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Pieter HELLENDAAL (1721-1799)
“Cambridge” Sonatas
Sonata No. 2 in A [11:08]
Sonata No. 3 in d minor [10:23]
Sonata No. 4 in D [13:14]
Sonata No. 1 in A [08:27]
Sonata No. 5 in C [13:58]
Sonata No. 6 in D [11:08]
Johannes Pramsohler (violin)
Gulrim Choļ (cello)
Philippe Grisvard (harpsichord)
rec. 2018/19, SWR Studio, Kaiserslautern, Germany
AUDAX ADX13720 [68:40]

Question: what connects Dick Whittington, Mike Ashley and Pieter Hellendaal? I’ll put you out of your misery – they all decided to seek fame and fortune in London and in Hellendaal’s case also in the provinces like ‘Cambridge’.

Born in Holland, he later travelled to Padua where he got to know and study with Tartini. In London, he was an orchestral member in a performance of Acis and Galatea by Handel, oddly enough moving later to King’s Lynn. These sonatas are to be found in the Fitzwilliam Museum in Cambridge, however, where his virtuosity was also on display. So it’s a rare joy that these six sonatas, out of a set of eleven, have been brought together in this quite luxurious presentation, in impressive performances and in an ideal recording.

There is much variety within these six sonatas in format and melodic interest. Their date of composition, it seems, cannot be pinned down but c.1770 or so seems likely and they may well have been composed for pupils. For example, Sonata No1 ends with a Minuet (Allegretto) Sonata No 3 with a ‘Pastorale’ in rondo form and also in triple time but marked with an elegant melody supported by mini-drones and pedal points. Each Sonata has a Largo or Adagio first movement but sometimes two Allegros follow or an Andante, or, as in the case of the four movement Sonata No 6, a pithy Tempo di Gavotta. Several sonatas have short violin cadenzas between movements and the first sonata has one for the harpsichord. Sonata No 5 has something approaching bird song in its opening movement and the first movements of Sonatas 2, 4 and 6 seem like written out improvisations, played, incidentally, precisely as written.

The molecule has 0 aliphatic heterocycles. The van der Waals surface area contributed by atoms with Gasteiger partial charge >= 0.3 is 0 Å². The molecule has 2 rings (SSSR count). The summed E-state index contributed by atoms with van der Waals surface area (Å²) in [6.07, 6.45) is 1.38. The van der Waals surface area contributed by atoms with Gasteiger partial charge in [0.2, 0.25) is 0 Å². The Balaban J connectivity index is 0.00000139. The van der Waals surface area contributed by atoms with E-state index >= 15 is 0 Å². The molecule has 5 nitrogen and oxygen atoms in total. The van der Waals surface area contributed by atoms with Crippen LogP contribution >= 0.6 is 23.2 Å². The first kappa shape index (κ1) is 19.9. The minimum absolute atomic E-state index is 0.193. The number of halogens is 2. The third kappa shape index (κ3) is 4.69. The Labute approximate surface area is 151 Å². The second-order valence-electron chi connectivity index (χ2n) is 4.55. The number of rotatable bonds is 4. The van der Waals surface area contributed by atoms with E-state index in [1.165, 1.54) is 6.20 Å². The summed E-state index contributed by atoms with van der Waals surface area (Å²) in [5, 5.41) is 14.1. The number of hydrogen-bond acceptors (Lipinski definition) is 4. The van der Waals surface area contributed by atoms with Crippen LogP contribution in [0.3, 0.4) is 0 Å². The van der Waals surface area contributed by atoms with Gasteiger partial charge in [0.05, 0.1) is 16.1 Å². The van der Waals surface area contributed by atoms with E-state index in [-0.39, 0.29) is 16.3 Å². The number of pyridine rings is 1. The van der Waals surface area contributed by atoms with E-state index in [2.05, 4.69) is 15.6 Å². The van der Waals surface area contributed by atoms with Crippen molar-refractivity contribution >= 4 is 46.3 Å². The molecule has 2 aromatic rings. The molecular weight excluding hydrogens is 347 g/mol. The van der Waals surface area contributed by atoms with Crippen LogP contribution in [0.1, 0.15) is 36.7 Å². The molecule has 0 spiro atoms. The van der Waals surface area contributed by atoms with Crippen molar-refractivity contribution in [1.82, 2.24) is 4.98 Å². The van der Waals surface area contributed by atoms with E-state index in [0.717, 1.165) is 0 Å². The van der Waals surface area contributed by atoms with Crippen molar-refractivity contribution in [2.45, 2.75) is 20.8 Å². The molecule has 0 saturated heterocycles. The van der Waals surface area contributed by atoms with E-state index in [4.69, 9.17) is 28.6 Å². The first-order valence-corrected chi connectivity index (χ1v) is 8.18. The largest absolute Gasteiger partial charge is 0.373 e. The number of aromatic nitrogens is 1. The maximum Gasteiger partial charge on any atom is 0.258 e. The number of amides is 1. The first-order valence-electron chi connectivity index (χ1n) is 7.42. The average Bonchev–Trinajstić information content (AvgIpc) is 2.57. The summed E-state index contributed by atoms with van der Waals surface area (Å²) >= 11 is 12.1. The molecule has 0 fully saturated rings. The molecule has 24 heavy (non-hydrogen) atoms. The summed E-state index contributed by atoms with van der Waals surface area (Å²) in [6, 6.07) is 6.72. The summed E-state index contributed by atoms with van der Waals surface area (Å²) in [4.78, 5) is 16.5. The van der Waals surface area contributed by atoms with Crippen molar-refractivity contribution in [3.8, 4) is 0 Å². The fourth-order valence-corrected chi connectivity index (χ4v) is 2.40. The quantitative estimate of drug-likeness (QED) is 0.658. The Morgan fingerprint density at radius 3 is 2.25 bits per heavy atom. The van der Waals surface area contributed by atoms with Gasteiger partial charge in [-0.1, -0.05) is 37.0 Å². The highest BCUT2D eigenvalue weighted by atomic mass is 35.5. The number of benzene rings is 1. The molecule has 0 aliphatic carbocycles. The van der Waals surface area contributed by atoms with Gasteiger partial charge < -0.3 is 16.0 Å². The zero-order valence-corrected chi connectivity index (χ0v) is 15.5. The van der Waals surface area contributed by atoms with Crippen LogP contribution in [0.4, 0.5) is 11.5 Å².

Hellendaal is certainly a conservative composer with his inspiration more from the generation of Corelli, but had he stayed in London meeting up with the likes of J.C. Bach and even Haydn, he might have been a part of the early classical world and it is for that reason that he has been overlooked - it is certainly not for the quality of the music. Invariably, composers who are not in the immediate forefront of musical activity but allow themselves to work out in the provinces do not get the exposure they deserve and can even be dismissed as amateurs. But Hellendaal, in addition to being one of the finest violinists of his day, was no mean composer whose sonatas recorded here are up the highest standard of interest possible for any Englishman of his generation. We are therefore very much in the debt of Pramsohler, Choļ and Grisvard for their diligence in searching out this highly attractive music. Look out especially, I’ve been told, for their earlier disc ‘Bach and Entourage’ (ADX137030)

The instruments are a violin of 1713 from the studio of Pietro Rogeri (d.c.1740) of Brescia, a cello of the mid-18th Century and a harpsichord after the Belgium maker Pascal Takin (d.1793) by Matthias Griewisch. The overall sound is bright and clear and wonderfully balanced but the keyboard could sometimes be a little more forward. The booklet essay by Pramohler himself is, unsurprisingly, informed and informing.

Gary Higginson

Previous review: Johan van Veen

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